Exercising to burn calories...but are you burning fat?

Learn how you can exercise to not just burn calories but fat as well.

I hope through our discussions that people who are reading this are now actually exercising.  Previously we went over how to get back into an exercise routine and how our body responds to exercise as well as injury.  We also reviewed some of our decision making processes when we feel some muscle pain (see previous blogs to catch up). 

When it comes to exercising, particularly for those who don't already have a routine, the motivation to lose weight is probably the biggest draw for exercise novices to begin a routine. For those of you who do exercise in an attempt to lose weight I have good news.  When combined with a healthy diet, exercise is an effective way to lose weight.  Interestingly, there is some debate over what type of exercises to perform in order to achieve optimum weight loss.

One example might be what I call the "go as hard as you can for as long as you can" approach.  It's simple and straightforward and it does make intuitive sense.  Burn as many calories as you can would be another way to say it.  Does this approach work?  Absolutely, and this is the type of approach that you might see at a "boot camp" workout.  The one caveat with this type of approach is that it tends to lead to a higher amount of musculo-skeletal injuries and a lot of soreness.  It also may add lean muscle to your body - which you may or may not want.

There is another alternative that for many of us may be a little less severe, and potentially more effective.  What if we could exercise in a specific way that allows our body to preferentially burn more fat.  It turns out that we can, but you need to understand your body better before going any further. 

Our body has three energy systems available to it.  Although they all work together, virtually simultaneously, each one is distinct and unique.  The first energy system is the immiediate energy system.  This gives us the immediate energy to spring up from a chair or lift a heavy box instantly.  When you are at rest, your body places energy right into the working parts of the muslce so that the muscle can work instantly on command.  I like to call this "loading the gun".  It's like putting bullets into the chamber of a gun so that when you have to "shoot", or turn on your muscles, they are ready to go.  The problem with this system is that it doesn't work very long, as we tend to "run out of ammo" pretty quick.  Its effectiveness is measured in seconds, so it can't supply very much energy after that.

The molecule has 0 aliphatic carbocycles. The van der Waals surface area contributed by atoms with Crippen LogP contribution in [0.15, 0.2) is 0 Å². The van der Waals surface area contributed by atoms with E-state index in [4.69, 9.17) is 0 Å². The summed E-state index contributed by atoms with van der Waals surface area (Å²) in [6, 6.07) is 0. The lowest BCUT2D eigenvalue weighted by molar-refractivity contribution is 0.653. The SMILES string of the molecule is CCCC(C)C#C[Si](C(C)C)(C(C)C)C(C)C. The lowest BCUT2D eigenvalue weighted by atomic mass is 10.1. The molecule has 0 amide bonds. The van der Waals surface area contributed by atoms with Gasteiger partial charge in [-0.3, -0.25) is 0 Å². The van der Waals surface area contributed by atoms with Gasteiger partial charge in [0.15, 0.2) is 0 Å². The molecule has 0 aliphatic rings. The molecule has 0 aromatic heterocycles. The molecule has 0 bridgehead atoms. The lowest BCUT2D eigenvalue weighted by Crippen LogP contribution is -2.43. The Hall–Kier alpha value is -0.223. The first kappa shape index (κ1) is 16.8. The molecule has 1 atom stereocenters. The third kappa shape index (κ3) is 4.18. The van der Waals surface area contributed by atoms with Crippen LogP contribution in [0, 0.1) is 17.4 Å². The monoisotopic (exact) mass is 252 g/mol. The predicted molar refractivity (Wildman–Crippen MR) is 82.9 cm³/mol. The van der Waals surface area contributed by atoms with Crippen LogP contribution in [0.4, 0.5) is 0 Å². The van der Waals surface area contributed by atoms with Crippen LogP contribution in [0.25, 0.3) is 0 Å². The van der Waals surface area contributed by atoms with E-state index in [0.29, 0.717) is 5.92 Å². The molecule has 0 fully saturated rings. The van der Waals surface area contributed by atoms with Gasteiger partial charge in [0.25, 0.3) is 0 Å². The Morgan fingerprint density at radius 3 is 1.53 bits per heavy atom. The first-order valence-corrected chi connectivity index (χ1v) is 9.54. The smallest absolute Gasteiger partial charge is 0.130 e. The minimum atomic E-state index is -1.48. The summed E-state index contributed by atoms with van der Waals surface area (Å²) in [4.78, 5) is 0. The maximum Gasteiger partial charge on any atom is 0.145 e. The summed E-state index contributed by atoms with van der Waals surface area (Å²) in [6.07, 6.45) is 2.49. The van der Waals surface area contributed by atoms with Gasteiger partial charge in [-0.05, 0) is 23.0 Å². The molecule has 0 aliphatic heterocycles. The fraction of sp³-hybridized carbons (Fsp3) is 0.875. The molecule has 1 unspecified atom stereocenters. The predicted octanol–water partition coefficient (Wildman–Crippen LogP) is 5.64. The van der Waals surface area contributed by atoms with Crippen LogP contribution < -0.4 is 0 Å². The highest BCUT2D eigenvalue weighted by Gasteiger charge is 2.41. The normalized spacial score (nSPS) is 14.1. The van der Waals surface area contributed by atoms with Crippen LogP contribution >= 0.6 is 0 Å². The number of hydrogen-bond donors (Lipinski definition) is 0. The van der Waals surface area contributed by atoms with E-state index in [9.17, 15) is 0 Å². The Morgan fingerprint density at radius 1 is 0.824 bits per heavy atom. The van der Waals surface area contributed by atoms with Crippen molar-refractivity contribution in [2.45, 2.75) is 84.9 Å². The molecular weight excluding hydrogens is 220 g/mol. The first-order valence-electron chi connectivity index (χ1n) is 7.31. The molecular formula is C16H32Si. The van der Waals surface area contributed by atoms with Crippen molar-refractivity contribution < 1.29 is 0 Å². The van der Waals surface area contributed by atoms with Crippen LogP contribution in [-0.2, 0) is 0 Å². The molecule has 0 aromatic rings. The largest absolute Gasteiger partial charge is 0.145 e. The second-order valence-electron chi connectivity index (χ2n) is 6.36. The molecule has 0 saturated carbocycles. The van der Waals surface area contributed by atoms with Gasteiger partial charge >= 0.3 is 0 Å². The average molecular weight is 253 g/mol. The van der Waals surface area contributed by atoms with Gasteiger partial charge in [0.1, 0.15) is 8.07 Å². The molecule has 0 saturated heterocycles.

We then have our short-term energy system, which uses the same energy as the immediate system except that it needs to be "loaded" into the muscle before working.  The muslce has stores of energy within each cell but it has to transport it to the exact spot that it is needed, which takes a little bit of time - a few seconds.  This system's effectiveness is measured in minutes, so it can't be the main provider of energy for long periods of time.   

The final system is what we call the long-term energy system.  This system needs time to start up but theoretically it can supply the body with energy indefenitely - as in forever.  The reason why it's theoretical is that other systems of the body will break down before you actually run out of energy, so that we never really get to put that statement to the test.  I don't think anyone would want to either.  I love exercise but who wants to literaly exercise forever - not me.

The long-term energy system is what we are interested in.  What makes it so great for our purposes?  Here's the big difference.  The long-term system uses oxygen.  The other two do not.  Why is that important?  Because fat can not be utilized as energy without oxygen.  Your body will readily burn fat as energy when there is adequate oxygen available.  Fat is by far the most abundant and energy dense of all fuel available to the body.

The first two energy systems work instantly in the absence of oxygen, as a bridge to get to the long-term system that has to wait for the presence of oxygen.  Once present, the long-term system will take over the bulk of the work, as long as their is adequate oxygen.

How can we use this information to our advantage?  By making sure we exercise at an intensity that keeps our long-term energy system working as the primary system.  When our intensity increases too fast, we need more oxygen, and we start to breath harder to get more.  That is when we get in a state of oxygen debt, which means that the short-term energy system has to come to the forefront to meet the demands of the situation because the long-term system doesn't have enough oxygen to meet the demands.  We then burn much more carbohydrates as opposed to fat.

Now that you understand how the body's energy system works it makes perfect sense that an ideal fat burning workout would start slowly, go for a long time, and have an intensity that stayed relatively constant.  A good way to know if your intensity is too much is to talk out loud.  If you can't finish a normal sentence without stopping to breathe in the middle of the sentence then the intensity is too high.  Make that long-term system work and you will burn fat.

These concepts are a little complicated so please don't hesitate to ask questions or comments, or if you have a question about your particular workout regimen feel free to ask a question.

Yours in Health,

Chris Ostling PT, DPT


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